May 8, 2009

Does Duncan need a program-closing commission?

The recommended chopping of a dozen programs and half a billion dollars from the Obama recommended budget, and the expected political defense of those programs, reminds me of the various efforts to eliminate programs in the Pentagon that have developed political roots. A few weeks ago, I was wondering if the Pentagon needed a weapons-program-closing commission so that weapons programs such as the F-22 could be killed. But I suspect that the F-22, most of the dozen education programs Obama is trying to kill (several of which were also targeted by Bush), and some other programs that make me wince will instead survive because they will have fierce defenders on Capitol Hill who have a greater reason to fight for their continuation than other Congresscritters will have to kill them. And the outcomes will have little to do with intrinsic merit.

What is needed is the domestic-policy equivalent of the old base-closing commission: something that develops a list of programs in the discretionary domestic budget that should be closed, a list that is submitted to Congress for an up-or-down vote with no or few amendments allowed. There are multiple ways of doing this in a way that will allow ineffective programs to close, but the dangers of ineffective programs go beyond the money wasted to the general feeling that the federal government wastes money. There is a political cost in the long run to rampant corruption or political protection of ineffective programs.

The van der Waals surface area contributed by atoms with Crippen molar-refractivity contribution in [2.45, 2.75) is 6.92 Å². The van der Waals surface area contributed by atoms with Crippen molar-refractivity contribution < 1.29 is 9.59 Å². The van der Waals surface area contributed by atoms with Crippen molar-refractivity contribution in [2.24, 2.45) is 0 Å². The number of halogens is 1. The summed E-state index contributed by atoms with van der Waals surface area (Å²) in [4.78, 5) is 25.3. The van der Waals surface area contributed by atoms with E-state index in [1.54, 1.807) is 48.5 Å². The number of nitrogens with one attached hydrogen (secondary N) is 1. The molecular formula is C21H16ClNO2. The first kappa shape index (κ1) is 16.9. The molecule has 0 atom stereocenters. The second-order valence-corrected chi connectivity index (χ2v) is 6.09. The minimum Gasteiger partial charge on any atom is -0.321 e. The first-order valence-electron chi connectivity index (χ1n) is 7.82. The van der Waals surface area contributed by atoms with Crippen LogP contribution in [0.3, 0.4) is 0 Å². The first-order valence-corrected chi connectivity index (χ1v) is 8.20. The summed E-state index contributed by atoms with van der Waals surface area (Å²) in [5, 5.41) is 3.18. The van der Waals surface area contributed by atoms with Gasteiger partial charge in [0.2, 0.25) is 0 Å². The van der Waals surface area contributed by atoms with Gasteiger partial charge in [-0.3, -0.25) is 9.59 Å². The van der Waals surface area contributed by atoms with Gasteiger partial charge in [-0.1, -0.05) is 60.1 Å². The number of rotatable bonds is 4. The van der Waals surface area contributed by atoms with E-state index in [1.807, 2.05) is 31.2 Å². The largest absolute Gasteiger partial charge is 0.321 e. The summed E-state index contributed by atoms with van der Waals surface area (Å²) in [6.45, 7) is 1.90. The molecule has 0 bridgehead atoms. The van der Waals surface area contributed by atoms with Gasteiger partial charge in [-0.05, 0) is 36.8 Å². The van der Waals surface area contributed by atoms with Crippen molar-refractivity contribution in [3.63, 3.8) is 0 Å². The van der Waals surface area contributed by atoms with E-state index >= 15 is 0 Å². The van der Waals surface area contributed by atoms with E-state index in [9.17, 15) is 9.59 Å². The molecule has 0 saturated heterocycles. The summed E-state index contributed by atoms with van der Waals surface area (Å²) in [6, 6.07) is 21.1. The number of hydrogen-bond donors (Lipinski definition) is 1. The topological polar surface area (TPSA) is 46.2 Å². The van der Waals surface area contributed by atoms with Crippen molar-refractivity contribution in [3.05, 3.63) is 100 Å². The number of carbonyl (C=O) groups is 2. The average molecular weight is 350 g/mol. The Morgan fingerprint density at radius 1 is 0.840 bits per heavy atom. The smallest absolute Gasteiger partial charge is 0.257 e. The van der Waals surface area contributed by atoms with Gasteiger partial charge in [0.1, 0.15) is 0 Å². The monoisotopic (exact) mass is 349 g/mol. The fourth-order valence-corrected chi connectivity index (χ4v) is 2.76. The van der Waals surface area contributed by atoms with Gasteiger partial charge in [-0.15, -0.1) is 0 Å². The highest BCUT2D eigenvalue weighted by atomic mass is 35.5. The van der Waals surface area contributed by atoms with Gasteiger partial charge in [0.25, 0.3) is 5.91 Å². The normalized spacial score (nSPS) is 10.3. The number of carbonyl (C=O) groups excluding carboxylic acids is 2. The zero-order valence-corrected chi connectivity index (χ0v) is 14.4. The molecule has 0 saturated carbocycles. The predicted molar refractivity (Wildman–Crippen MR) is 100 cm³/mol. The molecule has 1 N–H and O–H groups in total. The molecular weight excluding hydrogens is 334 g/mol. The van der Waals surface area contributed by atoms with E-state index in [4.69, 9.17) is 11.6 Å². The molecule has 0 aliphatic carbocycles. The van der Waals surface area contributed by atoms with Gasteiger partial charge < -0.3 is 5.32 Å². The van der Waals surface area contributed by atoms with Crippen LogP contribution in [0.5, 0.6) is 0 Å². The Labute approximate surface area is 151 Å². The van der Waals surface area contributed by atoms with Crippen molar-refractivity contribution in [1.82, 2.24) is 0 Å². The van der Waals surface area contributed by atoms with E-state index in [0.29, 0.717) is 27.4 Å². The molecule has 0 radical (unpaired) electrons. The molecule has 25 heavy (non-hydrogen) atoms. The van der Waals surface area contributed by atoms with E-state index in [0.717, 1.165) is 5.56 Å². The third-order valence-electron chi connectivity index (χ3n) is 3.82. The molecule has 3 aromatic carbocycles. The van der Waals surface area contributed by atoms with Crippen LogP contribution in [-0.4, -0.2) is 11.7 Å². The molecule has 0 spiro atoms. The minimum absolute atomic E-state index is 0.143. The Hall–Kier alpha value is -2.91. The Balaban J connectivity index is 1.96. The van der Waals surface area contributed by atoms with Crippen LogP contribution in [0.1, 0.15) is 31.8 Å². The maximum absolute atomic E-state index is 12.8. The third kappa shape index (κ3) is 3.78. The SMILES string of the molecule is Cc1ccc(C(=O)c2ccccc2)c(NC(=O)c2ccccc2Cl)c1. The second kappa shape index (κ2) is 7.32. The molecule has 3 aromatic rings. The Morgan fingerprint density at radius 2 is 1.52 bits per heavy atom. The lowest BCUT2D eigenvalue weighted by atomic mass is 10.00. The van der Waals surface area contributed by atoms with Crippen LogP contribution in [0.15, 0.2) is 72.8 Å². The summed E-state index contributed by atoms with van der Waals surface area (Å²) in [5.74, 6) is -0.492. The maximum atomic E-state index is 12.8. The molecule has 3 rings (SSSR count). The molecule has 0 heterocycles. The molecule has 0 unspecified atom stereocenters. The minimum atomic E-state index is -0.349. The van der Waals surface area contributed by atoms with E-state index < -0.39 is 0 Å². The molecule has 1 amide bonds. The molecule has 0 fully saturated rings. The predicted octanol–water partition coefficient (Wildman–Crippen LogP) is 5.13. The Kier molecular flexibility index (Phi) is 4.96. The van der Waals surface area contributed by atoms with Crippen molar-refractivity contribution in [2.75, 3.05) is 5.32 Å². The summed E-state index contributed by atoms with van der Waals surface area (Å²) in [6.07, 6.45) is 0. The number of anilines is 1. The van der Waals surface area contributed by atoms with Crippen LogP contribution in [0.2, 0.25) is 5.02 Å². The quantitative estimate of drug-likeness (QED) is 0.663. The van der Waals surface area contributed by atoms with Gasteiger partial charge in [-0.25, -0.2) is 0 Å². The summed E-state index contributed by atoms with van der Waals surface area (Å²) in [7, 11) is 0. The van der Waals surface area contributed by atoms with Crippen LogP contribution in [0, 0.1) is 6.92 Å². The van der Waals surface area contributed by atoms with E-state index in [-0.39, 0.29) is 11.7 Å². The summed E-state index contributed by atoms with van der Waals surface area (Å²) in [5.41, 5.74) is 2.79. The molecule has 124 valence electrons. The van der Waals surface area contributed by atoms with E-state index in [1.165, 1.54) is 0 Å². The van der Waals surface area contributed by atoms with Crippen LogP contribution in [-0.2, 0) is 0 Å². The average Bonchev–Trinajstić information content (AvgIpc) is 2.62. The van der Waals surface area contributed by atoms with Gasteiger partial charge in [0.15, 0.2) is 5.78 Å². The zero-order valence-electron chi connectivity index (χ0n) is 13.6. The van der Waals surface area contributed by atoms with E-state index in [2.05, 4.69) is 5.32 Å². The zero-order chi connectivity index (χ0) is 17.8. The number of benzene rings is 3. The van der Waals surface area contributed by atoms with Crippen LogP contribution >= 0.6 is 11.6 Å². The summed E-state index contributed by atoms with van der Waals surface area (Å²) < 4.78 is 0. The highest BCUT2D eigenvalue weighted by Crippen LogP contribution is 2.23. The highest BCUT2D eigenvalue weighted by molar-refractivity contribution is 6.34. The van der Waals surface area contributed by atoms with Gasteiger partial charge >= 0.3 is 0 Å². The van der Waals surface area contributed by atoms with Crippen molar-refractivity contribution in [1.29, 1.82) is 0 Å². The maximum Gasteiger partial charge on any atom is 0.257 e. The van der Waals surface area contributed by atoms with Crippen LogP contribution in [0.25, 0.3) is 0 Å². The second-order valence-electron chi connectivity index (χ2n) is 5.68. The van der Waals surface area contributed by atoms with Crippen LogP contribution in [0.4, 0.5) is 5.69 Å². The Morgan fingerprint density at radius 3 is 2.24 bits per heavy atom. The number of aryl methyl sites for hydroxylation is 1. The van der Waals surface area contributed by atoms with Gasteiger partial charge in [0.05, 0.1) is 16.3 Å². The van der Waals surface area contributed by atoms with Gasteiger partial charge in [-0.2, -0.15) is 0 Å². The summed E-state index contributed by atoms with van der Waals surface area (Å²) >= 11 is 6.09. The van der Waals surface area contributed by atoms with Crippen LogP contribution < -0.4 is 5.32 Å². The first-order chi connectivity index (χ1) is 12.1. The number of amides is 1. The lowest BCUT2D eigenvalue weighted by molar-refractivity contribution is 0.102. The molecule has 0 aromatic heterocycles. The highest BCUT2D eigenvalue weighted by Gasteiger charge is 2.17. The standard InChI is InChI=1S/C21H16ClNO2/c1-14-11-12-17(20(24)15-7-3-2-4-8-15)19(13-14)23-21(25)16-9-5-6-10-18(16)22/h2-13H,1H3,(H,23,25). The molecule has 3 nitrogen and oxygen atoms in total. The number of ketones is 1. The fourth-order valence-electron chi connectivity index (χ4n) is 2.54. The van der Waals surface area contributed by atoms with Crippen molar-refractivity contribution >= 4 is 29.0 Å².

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Tags: Arne Duncan, budget
Posted in Education policy on May 8, 2009 5:29 PM |